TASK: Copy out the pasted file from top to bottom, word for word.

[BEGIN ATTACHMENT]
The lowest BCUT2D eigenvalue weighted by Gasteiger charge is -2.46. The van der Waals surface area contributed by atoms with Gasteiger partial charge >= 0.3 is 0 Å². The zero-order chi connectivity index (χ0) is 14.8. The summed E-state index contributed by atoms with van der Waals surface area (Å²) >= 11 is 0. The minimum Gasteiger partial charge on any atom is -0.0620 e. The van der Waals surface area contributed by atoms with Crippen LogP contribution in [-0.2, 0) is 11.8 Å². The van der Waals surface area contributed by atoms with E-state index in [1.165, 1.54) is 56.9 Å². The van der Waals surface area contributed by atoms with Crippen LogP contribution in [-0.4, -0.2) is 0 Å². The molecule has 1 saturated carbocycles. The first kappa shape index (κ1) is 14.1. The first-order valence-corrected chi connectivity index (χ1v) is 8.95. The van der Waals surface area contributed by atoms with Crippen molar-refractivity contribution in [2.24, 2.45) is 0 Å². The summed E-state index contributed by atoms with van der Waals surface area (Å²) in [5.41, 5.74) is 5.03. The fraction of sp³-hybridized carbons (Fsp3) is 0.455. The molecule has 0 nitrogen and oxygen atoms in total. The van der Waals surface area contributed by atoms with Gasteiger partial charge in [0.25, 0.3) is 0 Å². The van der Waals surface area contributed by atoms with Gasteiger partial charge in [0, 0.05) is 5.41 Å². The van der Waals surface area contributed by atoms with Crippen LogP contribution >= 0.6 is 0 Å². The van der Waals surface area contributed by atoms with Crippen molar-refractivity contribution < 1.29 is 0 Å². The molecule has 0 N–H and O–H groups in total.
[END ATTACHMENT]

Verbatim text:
The lowest BCUT2D eigenvalue weighted by Gasteiger charge is -2.46. The van der Waals surface area contributed by atoms with Gasteiger partial charge >= 0.3 is 0 Å². The zero-order chi connectivity index (χ0) is 14.8. The summed E-state index contributed by atoms with van der Waals surface area (Å²) >= 11 is 0. The minimum Gasteiger partial charge on any atom is -0.0620 e. The van der Waals surface area contributed by atoms with Crippen LogP contribution in [-0.2, 0) is 11.8 Å². The van der Waals surface area contributed by atoms with E-state index in [1.165, 1.54) is 56.9 Å². The van der Waals surface area contributed by atoms with Crippen LogP contribution in [-0.4, -0.2) is 0 Å². The molecule has 1 saturated carbocycles. The first kappa shape index (κ1) is 14.1. The first-order valence-corrected chi connectivity index (χ1v) is 8.95. The van der Waals surface area contributed by atoms with Crippen molar-refractivity contribution in [2.24, 2.45) is 0 Å². The summed E-state index contributed by atoms with van der Waals surface area (Å²) in [5.41, 5.74) is 5.03. The fraction of sp³-hybridized carbons (Fsp3) is 0.455. The molecule has 0 nitrogen and oxygen atoms in total. The van der Waals surface area contributed by atoms with Gasteiger partial charge in [0.25, 0.3) is 0 Å². The van der Waals surface area contributed by atoms with Gasteiger partial charge in [0, 0.05) is 5.41 Å². The van der Waals surface area contributed by atoms with Crippen LogP contribution >= 0.6 is 0 Å². The van der Waals surface area contributed by atoms with Crippen molar-refractivity contribution < 1.29 is 0 Å². The molecule has 0 N–H and O–H groups in total.